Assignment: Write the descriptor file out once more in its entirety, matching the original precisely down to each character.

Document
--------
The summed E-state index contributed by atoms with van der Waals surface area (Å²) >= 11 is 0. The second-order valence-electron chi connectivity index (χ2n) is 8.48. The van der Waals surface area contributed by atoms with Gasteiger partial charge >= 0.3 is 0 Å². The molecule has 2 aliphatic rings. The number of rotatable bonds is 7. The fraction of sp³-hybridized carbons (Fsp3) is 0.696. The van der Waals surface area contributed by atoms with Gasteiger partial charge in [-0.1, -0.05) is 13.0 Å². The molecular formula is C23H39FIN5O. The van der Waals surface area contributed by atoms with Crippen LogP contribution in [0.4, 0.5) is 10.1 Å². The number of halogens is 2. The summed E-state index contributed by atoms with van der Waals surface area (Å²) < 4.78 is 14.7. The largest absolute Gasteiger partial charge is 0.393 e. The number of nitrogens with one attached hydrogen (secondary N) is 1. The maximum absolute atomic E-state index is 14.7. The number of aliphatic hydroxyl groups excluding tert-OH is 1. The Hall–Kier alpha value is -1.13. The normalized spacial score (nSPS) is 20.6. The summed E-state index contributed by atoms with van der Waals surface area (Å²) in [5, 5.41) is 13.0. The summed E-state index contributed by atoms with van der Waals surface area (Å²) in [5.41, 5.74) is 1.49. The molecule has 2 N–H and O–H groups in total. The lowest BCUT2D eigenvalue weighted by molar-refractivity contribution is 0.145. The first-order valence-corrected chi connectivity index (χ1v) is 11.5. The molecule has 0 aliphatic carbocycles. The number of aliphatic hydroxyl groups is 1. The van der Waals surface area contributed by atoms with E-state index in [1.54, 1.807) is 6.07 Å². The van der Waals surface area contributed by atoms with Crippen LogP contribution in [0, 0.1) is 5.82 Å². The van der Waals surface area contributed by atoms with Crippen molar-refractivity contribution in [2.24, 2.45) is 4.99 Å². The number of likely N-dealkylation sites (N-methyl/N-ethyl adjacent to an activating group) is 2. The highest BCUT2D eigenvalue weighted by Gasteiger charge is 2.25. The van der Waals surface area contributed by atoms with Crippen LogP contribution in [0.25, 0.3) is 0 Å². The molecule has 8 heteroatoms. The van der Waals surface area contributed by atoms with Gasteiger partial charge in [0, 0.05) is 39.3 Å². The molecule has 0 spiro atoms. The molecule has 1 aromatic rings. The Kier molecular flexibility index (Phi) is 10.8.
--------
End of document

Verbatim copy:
The summed E-state index contributed by atoms with van der Waals surface area (Å²) >= 11 is 0. The second-order valence-electron chi connectivity index (χ2n) is 8.48. The van der Waals surface area contributed by atoms with Gasteiger partial charge >= 0.3 is 0 Å². The molecule has 2 aliphatic rings. The number of rotatable bonds is 7. The fraction of sp³-hybridized carbons (Fsp3) is 0.696. The van der Waals surface area contributed by atoms with Gasteiger partial charge in [-0.1, -0.05) is 13.0 Å². The molecular formula is C23H39FIN5O. The van der Waals surface area contributed by atoms with Crippen LogP contribution in [0.4, 0.5) is 10.1 Å². The number of halogens is 2. The summed E-state index contributed by atoms with van der Waals surface area (Å²) < 4.78 is 14.7. The largest absolute Gasteiger partial charge is 0.393 e. The number of nitrogens with one attached hydrogen (secondary N) is 1. The maximum absolute atomic E-state index is 14.7. The number of aliphatic hydroxyl groups excluding tert-OH is 1. The Hall–Kier alpha value is -1.13. The normalized spacial score (nSPS) is 20.6. The summed E-state index contributed by atoms with van der Waals surface area (Å²) in [5, 5.41) is 13.0. The summed E-state index contributed by atoms with van der Waals surface area (Å²) in [5.41, 5.74) is 1.49. The molecule has 2 N–H and O–H groups in total. The lowest BCUT2D eigenvalue weighted by molar-refractivity contribution is 0.145. The first-order valence-corrected chi connectivity index (χ1v) is 11.5. The molecule has 0 aliphatic carbocycles. The number of aliphatic hydroxyl groups is 1. The van der Waals surface area contributed by atoms with E-state index in [1.54, 1.807) is 6.07 Å². The van der Waals surface area contributed by atoms with Crippen LogP contribution in [0, 0.1) is 5.82 Å². The van der Waals surface area contributed by atoms with Crippen molar-refractivity contribution in [2.24, 2.45) is 4.99 Å². The number of likely N-dealkylation sites (N-methyl/N-ethyl adjacent to an activating group) is 2. The highest BCUT2D eigenvalue weighted by Gasteiger charge is 2.25. The van der Waals surface area contributed by atoms with Crippen LogP contribution in [0.25, 0.3) is 0 Å². The molecule has 8 heteroatoms. The van der Waals surface area contributed by atoms with Gasteiger partial charge in [0, 0.05) is 39.3 Å². The molecule has 0 spiro atoms. The molecule has 1 aromatic rings. The Kier molecular flexibility index (Phi) is 10.8.